Third, a final judgment has not been entered in the instant case. Plaintiff's requests for a determination of paternity, a change of Shalene's surname and a correction of the child's birth certificate were brought in a single action; none of the three requests can be said to be a collateral matter distinct and severable from the general subject of the litigation. (See In re Marriage of Skelley (1976) 18 Cal. 3d 365, 368 [134 Cal. Rptr. 197, 556 P.2d 297] Meehan v. Hopps (1955) 45 Cal. 2d 213, 216-217 [288 P.2d 267]; In re Marriage of Van Sickle (1977) 68 Cal. App. 3d 728, 735 [137 Cal. Rptr. 568]; 6 Witkin, Cal. Procedure (2d ed. 1971) Appeal, § 38, p. 4052.) Nor is this a case where there can be separate appealable judgments belonging to different parties. (See Wilson v. Sharp (1954) 42 Cal. 2d 675, 677 [268 P.2d 1062]; Aetna Cas. etc. Co. v. Pacific Gas & Elec. Co. (1953) 41 Cal. 2d 785, 789 [264 P.2d 5, 41 A.L.R.2d 1037]; 6 Witkin, [81 Cal. App. 3d 935] Cal. Procedure (2d ed. 1971) Appeal, §§ 42, 48, pp. 4057, 4063.) As such it is necessary that one final judgment dispose of plaintiff's three causes of action. (See Tenhet v. Boswell (1976) 18 Cal. 3d 150, 153 [133 Cal. Rptr. 10, 554 P.2d 330]; Knodel v. Knodel, supra, 14 Cal. 3d 752, 760; Bank of America v. Superior Court (1942) 20 Cal. 2d 697, 701-702 [128 P.2d 357]; In re Marriage of Van Sickle, supra, 68 Cal. App. 3d 728, 734-735; U.S. Financial v. Sullivan (1974) 37 Cal. App. 3d 5, 11 [112 Cal. Rptr. 18] 6 Witkin, Cal. Procedure (2d ed. 1971) Appeal, §§ 36, 46, 47, pp. 4050, 4060.) The judgment entered by the trial court merely purports to dispose of the change of surname issue; the judgment fails to reflect the earlier dismissal of plaintiff's requests for a determination of paternity and a correction of the birth certificate. In accordance with standard practice we will amend the trial court's judgment to reflect the dismissal of these two matters. (Tenhet v. Boswell, supra 18 Cal. 3d 150, 154-155; Gombos v. Ashe (1958) 158 Cal. App. 2d 517, 523-524 [322 P.2d 933].)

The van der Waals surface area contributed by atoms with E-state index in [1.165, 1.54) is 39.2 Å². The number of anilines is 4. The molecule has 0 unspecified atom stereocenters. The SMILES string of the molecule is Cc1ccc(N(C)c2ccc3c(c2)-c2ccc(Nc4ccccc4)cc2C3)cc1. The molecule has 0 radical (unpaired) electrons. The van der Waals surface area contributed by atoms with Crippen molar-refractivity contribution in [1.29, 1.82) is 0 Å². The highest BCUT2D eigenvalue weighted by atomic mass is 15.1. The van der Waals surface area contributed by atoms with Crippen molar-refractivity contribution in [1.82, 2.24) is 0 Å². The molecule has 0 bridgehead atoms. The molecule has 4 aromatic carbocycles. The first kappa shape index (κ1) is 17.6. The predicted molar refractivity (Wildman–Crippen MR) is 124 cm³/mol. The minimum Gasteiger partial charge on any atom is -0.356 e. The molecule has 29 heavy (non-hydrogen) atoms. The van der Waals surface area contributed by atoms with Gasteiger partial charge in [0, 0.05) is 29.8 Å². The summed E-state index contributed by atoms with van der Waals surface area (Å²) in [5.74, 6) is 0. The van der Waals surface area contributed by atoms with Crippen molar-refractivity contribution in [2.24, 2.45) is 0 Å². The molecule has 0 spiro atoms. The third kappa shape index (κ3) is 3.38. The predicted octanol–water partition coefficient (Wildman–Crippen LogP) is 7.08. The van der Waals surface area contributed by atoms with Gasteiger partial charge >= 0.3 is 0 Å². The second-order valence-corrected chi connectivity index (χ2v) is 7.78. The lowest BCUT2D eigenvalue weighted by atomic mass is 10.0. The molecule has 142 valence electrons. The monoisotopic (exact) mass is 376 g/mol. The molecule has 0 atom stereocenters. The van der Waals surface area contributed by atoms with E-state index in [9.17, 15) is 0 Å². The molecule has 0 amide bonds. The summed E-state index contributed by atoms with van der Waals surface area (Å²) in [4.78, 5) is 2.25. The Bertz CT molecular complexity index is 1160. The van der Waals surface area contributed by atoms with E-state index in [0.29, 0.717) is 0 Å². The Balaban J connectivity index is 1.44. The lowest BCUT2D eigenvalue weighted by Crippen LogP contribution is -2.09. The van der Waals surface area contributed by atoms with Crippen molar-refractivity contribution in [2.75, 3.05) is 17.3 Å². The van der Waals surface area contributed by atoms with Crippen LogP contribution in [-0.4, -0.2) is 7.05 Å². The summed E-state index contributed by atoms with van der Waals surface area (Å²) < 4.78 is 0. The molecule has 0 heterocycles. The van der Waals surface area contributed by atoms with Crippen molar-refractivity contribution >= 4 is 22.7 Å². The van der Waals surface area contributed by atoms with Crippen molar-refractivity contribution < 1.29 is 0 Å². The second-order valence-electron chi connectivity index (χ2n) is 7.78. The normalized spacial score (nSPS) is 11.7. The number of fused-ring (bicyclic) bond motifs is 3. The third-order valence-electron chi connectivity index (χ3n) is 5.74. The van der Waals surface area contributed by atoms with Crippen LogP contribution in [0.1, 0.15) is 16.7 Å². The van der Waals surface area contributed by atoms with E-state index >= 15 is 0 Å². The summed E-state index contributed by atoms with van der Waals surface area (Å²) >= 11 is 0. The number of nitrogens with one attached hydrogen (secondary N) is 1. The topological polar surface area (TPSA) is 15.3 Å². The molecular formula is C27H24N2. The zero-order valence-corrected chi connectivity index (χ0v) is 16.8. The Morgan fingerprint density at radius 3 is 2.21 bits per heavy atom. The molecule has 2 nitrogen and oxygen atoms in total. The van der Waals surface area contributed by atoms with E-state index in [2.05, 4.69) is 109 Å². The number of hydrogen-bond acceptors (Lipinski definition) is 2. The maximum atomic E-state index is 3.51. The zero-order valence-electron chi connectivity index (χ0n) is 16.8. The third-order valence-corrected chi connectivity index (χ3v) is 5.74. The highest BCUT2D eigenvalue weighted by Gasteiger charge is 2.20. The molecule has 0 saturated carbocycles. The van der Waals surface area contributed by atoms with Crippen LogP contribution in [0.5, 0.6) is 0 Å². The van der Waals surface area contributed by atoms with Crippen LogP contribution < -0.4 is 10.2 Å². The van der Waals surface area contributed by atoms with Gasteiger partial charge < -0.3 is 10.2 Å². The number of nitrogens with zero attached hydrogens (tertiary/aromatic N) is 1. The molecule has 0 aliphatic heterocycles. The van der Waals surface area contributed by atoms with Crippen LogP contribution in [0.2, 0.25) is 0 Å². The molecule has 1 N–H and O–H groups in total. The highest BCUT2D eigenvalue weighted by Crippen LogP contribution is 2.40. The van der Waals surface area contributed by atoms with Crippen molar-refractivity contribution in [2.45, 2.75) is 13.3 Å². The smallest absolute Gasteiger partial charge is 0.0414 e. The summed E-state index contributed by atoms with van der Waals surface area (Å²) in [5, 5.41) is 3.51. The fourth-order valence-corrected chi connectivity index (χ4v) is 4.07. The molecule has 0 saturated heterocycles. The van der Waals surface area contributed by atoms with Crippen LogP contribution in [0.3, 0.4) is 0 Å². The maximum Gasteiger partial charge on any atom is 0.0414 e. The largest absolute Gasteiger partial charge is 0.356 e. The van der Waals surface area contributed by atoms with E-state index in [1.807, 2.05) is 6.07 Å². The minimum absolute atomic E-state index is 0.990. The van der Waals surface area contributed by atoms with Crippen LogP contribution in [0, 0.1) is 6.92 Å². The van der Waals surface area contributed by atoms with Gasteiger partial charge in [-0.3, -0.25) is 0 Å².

[3a] Turning to the merits of this appeal we initially conclude that the trial court erred in dismissing plaintiff's cause of action for a determination that he is the natural father of the child Shalene.